Finally, we are ready to set out for Pico da Neblina (the mountain of the mist). It’s 3014 metres high, the highest mountain in Brazil and the highest outside of the Andes in South America. I am beginning to realize that I am part of a strange Brazilian macho male ritual to climb this lump of quartz less than one degree north of the equator. Allegedly only 350 people have done this. The question is, why so many?

There is a further discarding of equipment and supplies in the midst of another rainfall before we set out. Two days of walking steadily uphill, twenty degrees, thirty degrees, forty degrees it gets steeper and wetter until we are eventually walking up a waterfall and through a swamp to base camp. The sun breaks our hypothermia and we are now at 2000 meters. We meet another New Zealander, Dominick Stephens, an economist from Christchurch, who has been fishing here for a few months and who had heard about our expedition in the newspaper. He is 26 and keen to be the first New Zealander to the peak. I think he will.

We have revised our plans and decide to ascend and descend in the same day so as not to have to carry all our gear up. The mountain is covered with cloud much of the time and so rather cool. After days of heat and humidity it is time to put on long johns and hats to sleep. I break out my down sleeping bag for the first time. It is deliciously warm and has the zip on the right side, in front of me and not up the back like my last one. So cozy.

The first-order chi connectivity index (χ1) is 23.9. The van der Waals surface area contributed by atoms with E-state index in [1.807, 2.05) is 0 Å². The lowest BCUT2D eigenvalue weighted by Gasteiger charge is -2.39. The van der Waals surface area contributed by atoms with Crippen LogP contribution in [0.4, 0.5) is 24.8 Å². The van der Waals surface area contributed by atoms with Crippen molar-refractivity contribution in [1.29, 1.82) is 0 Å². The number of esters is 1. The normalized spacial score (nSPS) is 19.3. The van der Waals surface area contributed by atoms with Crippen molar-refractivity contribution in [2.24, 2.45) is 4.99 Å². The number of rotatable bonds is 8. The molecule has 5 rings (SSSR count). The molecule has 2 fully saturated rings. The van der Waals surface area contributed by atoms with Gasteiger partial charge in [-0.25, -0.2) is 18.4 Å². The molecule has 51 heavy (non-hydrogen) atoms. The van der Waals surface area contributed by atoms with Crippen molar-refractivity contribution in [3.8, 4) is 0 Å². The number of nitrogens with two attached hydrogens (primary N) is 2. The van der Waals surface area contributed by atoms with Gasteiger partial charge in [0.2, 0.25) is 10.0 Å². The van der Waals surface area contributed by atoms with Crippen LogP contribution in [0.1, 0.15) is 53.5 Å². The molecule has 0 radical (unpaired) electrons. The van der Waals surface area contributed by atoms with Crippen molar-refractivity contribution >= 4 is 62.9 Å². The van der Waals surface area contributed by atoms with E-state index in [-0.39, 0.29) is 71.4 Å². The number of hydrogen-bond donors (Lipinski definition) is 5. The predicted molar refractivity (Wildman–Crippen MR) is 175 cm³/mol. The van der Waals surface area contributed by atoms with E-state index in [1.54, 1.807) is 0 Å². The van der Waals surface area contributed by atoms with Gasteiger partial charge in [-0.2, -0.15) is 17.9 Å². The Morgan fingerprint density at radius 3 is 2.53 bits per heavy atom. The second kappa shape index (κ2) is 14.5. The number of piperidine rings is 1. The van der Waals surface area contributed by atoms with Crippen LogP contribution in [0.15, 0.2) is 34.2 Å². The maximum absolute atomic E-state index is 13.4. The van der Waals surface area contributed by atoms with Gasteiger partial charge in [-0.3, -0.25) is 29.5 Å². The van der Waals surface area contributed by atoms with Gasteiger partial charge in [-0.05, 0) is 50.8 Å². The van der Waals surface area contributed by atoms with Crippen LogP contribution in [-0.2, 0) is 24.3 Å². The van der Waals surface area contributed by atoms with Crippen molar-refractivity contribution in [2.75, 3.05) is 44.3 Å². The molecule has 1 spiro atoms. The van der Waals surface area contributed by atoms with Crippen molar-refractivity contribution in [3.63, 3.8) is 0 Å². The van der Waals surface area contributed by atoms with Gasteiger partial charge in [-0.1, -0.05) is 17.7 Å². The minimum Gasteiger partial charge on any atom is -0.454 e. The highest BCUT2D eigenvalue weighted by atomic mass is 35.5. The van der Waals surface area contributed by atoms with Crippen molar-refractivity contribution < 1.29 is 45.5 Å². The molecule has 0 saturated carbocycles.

The next day we put on our wet clothes, eat all we can for breakfast and walk through the swamp for two hours before ascending a steep cliff with some helpful ropes. The weather breaks, it rains, gets cold, lightning is followed immediately by thunder reminding us of our vulnerability. Up, up and then suddenly we are on top to disbelief. We have done it. The cloud clears momentarily. Over the edge we can see the jungle far below. For a minute I am indisputably the highest man standing in Brazil. We warm up, celebrate, photograph and descend. It does not seem a safe place to camp.

The trudge back through the swamp is boring and tiring. I vow never to return. Just before camp Ricardo and I stumble through an area of bleak terrain where gold prospectors have cleared most of the vegetation leaving wide gouges of white and pink quartz. We are slightly lost but then see the smoke of our camp in the failing light. We have been walking for nine and a half hours and are cold, muddy and exhausted. Somewhere up in the mountains are Dominick, Wilhem and their guide. I subsequently hear that Dominick was hit by lightning on the peak, and survived.

For our homeward leg the weather is fine and it barely rains. Our first camp is sunny; we dry out all our stuff, swim and relax. The moon is out and the frogs croak us to sleep.

Eurico, Martin and I are leading off when Eurico leaps up. A bee sting? No, a two meter long python slithers around the base of his tree (he can have it). It is shiny silvery gold with large black circles along his thick muscular body. My camera is not with me. The other unusual sight was a crab, perfectly happy at 1500 meters in the rain forest.